Two weeks ago, we stated that Ruka, one of the Inselberg males had lost one of his eyes supposedly due to an altercation with one of his brothers over mating rights. We are happy to make a correction and say that he actually didn’t lose the eye — Kenya Wildlife Service tended to him and the wound is healing up nicely. In fact, we saw him with a Topi kill and relaxing with one of his brothers (assuming this is probably a different one).
We had suspected that Risasi had successfully given birth to her first litter of cubs and we can confirm that as she was seen relocating three cubs to a different site. Moving from nest to nest is a common practice with cheetah to avoid detection by other predators. With a very low survival rate, only about 10% of cheetah cubs reach maturity. Typically weaned at 6-8 weeks, the cubs will then leave the den and follow the mother from then on.
We came across her as she was leaving the new area where she had stashed her cubs. She was looking for food and successfully secured what must have been a hare because she devoured it, leaving nothing for the vultures.
Risasi is not the only cheetah we have been keeping up with in the Triangle. Imani (a Swahili word meaning “faith”) is about to turn ten years old in July and her distinctly dark, heavily spotted coat makes her easily identifiable. Interestingly, the Mara Predator Conservation Programme has been able to document Imani with a total of 22 cubs from six litters over the years. She spends most of her time in conservancies outside the Reserve and occasionally in northern Serengeti, Tanzania. Our guide Robert and his guests were lucky enough to witness her successfully take down a Thomson's Gazelle.
Our ever so lovely and playful Bush Princess continues to delight visitors to the Triangle with exceptional chances to take photographs (once she's woken up properly, of course). These are some lovely images taken by two of our guests who rented cameras from The Angama Photographic Studio.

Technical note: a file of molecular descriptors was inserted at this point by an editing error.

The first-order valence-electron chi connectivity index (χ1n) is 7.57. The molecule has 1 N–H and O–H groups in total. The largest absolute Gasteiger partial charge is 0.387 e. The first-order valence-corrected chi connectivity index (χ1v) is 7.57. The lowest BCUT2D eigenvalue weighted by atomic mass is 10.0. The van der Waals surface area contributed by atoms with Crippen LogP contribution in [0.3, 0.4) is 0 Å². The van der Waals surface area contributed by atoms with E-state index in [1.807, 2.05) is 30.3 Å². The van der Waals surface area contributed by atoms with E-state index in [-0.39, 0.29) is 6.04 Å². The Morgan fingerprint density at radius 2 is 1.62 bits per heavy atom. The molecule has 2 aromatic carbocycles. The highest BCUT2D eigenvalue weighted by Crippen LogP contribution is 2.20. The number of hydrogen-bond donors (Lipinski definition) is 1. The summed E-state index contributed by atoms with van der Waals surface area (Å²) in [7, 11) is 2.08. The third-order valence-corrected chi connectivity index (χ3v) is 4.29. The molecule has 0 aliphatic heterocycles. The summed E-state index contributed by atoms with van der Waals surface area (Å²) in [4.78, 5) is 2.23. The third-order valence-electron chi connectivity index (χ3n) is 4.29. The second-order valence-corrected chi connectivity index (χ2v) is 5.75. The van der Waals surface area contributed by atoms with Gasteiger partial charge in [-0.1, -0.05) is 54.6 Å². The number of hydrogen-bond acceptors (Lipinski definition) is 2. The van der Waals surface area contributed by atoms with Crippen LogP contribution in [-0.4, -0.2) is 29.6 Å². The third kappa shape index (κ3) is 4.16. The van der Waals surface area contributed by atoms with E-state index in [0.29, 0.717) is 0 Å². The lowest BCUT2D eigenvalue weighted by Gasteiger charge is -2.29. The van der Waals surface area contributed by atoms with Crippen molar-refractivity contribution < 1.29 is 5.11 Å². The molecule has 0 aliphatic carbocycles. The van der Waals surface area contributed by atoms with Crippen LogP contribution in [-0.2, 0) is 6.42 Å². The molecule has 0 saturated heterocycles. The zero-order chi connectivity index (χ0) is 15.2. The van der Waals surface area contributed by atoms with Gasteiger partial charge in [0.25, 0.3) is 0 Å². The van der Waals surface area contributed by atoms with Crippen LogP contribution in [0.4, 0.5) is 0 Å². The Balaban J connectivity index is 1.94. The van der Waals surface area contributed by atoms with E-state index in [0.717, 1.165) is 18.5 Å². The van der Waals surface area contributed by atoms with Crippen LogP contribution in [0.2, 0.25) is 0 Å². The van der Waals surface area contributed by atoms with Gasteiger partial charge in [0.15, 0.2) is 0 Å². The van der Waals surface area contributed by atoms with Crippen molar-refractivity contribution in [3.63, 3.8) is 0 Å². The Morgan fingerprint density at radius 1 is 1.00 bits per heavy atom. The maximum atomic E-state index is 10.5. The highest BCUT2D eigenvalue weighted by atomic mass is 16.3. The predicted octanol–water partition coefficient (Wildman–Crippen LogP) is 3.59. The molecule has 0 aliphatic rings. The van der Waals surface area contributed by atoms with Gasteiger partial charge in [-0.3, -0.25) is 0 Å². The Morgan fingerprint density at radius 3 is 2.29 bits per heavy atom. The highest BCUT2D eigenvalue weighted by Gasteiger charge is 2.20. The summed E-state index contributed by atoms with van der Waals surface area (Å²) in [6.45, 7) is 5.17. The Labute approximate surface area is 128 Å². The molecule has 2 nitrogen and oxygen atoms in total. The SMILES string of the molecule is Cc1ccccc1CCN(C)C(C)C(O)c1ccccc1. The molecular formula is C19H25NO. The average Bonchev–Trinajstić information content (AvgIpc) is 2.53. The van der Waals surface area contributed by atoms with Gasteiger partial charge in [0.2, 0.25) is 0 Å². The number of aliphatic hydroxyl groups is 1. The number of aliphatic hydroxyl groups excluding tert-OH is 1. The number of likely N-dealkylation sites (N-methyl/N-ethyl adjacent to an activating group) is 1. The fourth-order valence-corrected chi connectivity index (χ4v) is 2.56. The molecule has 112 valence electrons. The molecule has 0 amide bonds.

As we drove through an area called Maji ya Ndege ("bird waters") we saw vultures hovering near the river. We went towards the commotion and came across the carcass of a hippo. It was mostly consumed and what remained were scraps and bones. We watched as nature's hierarchy of scavengers unfolded before our eyes. We heard that earlier in the day there were over a hundred hyenas feeding on the hippo. When we arrived, there was a single hyena that slowly and meticulously ate any pieces of meat left over. The vultures circled patiently watching as the hyena audibly crushed bone after bone. Some time later, the hyena slowly disappeared into the grass and the vultures — the hyenas of the sky — immediately swarmed the hippo. Nearby some Marabou storks and a few other vultures watched as three larger vultures fed.
It’s quite unusual to see lions climbing a tree as they are not evolutionarily adapted to scale trees and branches with their heavy-set bodies. They are quite awkward at this and lack the agility and ease like that of a leopard. As you can tell from these images, these two are juveniles, accompanied by an adult big female who tried to ascend the tree and failed. Why lions scale trees is unclear, but we assume it is to get a good vantage point to scan the surroundings or escape the swirling insects and the heat on the ground.
What a pleasure it always is to see our beloved old Shepherd Tree male still patrolling the Triangle. I think he deserves a mention every time we see him.
Filed under: This Week at Angama
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